formation to the bovine leukemia virus; this is disturbing. How did the bovine
leukemia virus particles gain access to humans and become antigens? Was it as
small, denatured particles?
If the bovine leukemia viruses causes human leukemia, we could expect the dairy
states with known leukemic herds to have a higher incidence of human leukemia.
Is this so? Unfortunately, it seems to be the case! Iowa, Nebraska, South
Dakota, Minnesota and Wisconsin have statistically higher incidence of leukemia
than the national average. In Russia and in Sweden, areas with uncontrolled
bovine leukemia virus have been linked with increases in human leukemia. I am
also told that veterinarians have higher rates of leukemia than the general
public. Dairy farmers have significantly elevated leukemia rates. Recent
research shows lymphocytes from milk fed to neonatal mammals gains access to
bodily tissues by passing directly through the intestinal wall.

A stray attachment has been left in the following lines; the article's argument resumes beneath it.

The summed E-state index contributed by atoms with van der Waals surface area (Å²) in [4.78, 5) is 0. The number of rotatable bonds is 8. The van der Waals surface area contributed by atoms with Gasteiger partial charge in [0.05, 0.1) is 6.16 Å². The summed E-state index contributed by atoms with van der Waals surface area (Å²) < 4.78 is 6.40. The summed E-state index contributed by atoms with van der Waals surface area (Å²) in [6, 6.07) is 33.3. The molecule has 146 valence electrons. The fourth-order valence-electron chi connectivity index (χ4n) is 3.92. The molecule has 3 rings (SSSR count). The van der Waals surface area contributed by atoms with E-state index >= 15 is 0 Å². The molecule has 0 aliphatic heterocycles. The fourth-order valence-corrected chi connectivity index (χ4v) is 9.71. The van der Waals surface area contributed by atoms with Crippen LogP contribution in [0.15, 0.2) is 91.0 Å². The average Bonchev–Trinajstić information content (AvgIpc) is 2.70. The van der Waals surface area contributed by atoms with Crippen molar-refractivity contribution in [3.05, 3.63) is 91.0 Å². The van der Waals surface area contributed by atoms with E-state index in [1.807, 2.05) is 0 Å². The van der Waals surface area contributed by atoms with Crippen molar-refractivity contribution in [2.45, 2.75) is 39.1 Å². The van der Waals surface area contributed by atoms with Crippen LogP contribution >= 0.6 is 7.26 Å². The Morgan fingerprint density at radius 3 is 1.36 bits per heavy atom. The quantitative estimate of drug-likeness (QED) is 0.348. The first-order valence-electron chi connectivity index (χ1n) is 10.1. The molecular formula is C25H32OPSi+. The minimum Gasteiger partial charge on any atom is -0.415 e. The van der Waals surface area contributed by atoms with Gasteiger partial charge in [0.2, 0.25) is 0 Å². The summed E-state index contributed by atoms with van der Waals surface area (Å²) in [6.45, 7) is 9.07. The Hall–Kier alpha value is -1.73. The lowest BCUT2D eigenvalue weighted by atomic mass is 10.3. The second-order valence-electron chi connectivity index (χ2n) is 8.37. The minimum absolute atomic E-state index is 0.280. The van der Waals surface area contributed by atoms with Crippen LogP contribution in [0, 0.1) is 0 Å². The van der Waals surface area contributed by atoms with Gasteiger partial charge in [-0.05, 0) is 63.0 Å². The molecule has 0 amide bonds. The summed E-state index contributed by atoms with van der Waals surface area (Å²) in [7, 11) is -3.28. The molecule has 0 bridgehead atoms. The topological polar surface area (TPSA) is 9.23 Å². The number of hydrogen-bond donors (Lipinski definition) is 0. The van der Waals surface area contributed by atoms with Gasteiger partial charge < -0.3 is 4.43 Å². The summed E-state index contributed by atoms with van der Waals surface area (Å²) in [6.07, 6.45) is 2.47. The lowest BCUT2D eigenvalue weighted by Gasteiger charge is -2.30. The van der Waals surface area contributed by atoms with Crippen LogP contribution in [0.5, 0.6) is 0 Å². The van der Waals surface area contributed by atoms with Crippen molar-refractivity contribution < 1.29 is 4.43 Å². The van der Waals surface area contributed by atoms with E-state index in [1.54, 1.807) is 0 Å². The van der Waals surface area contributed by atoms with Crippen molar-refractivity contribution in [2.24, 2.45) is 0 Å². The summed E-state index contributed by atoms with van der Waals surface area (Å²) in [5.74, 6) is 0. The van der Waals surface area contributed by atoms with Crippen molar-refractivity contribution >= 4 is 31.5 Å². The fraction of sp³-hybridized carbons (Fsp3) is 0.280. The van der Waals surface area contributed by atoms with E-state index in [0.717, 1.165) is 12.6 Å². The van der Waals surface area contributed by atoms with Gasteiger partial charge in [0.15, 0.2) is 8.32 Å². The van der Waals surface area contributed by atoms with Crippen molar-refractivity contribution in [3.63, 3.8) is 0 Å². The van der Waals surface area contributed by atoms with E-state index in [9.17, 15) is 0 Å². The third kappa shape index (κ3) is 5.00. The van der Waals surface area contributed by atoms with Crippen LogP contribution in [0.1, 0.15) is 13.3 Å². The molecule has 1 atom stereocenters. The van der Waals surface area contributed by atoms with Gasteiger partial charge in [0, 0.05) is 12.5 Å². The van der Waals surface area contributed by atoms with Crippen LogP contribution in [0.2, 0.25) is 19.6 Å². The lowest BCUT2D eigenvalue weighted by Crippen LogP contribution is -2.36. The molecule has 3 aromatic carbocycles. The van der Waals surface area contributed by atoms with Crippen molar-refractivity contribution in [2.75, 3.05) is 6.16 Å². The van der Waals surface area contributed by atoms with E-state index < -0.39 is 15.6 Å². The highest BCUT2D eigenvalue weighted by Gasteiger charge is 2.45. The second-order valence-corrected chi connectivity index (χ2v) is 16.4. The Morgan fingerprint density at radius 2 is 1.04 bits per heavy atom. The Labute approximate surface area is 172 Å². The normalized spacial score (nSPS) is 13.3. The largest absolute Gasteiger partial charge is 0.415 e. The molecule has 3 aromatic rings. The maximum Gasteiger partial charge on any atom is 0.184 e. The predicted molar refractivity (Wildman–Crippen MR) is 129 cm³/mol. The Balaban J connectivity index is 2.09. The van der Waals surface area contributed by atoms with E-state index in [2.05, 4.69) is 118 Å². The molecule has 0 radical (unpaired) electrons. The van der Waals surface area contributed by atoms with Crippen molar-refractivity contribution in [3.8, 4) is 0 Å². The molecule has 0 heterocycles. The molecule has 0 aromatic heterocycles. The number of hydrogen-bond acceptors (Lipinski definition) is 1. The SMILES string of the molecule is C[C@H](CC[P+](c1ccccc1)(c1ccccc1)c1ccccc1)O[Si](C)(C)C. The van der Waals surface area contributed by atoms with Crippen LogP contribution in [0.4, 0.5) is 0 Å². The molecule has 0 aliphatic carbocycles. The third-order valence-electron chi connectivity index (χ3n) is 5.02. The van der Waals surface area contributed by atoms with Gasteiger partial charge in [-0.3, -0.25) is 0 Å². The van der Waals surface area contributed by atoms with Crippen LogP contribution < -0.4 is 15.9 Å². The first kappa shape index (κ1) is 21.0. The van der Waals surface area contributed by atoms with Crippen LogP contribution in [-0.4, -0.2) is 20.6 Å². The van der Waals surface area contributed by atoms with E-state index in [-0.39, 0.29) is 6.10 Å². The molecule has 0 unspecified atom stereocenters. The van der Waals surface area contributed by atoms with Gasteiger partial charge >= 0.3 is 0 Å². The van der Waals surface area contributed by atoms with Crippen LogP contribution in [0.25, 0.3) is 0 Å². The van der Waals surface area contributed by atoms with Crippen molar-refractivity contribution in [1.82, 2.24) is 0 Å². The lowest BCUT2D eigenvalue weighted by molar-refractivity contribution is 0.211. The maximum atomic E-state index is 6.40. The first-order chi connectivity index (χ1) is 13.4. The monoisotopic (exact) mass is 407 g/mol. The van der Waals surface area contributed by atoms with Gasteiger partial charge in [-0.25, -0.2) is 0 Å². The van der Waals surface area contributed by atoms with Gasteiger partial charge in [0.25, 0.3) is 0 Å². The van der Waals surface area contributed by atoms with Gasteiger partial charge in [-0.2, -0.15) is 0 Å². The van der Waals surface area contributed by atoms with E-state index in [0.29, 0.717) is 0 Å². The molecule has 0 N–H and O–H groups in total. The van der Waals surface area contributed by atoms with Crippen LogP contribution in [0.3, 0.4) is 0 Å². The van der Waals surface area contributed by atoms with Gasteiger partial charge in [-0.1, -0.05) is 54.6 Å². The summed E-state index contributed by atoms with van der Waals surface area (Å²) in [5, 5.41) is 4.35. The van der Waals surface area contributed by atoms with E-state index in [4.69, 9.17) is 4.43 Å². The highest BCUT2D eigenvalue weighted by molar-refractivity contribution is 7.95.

An optimistic note from the University of Illinois, Ubana from the Department of
Animal Sciences shows the importance of one's perspective. Since they are
concerned with the economics of milk and not primarily the health aspects, they
noted that the production of milk was greater in the cows with the bovine
leukemia virus. However when the leukemia produced a persistent and significant
(increased white blood cell count), the production fell off. They suggested "a
need to re-evaluate the economic impact of bovine leukemia virus infection on
the dairy industry". Does this mean that leukemia is good for profits only if we
can keep it under control? You can get the details on this business concern from
Proc. Nat. Acad. Sciences, U.S. Feb.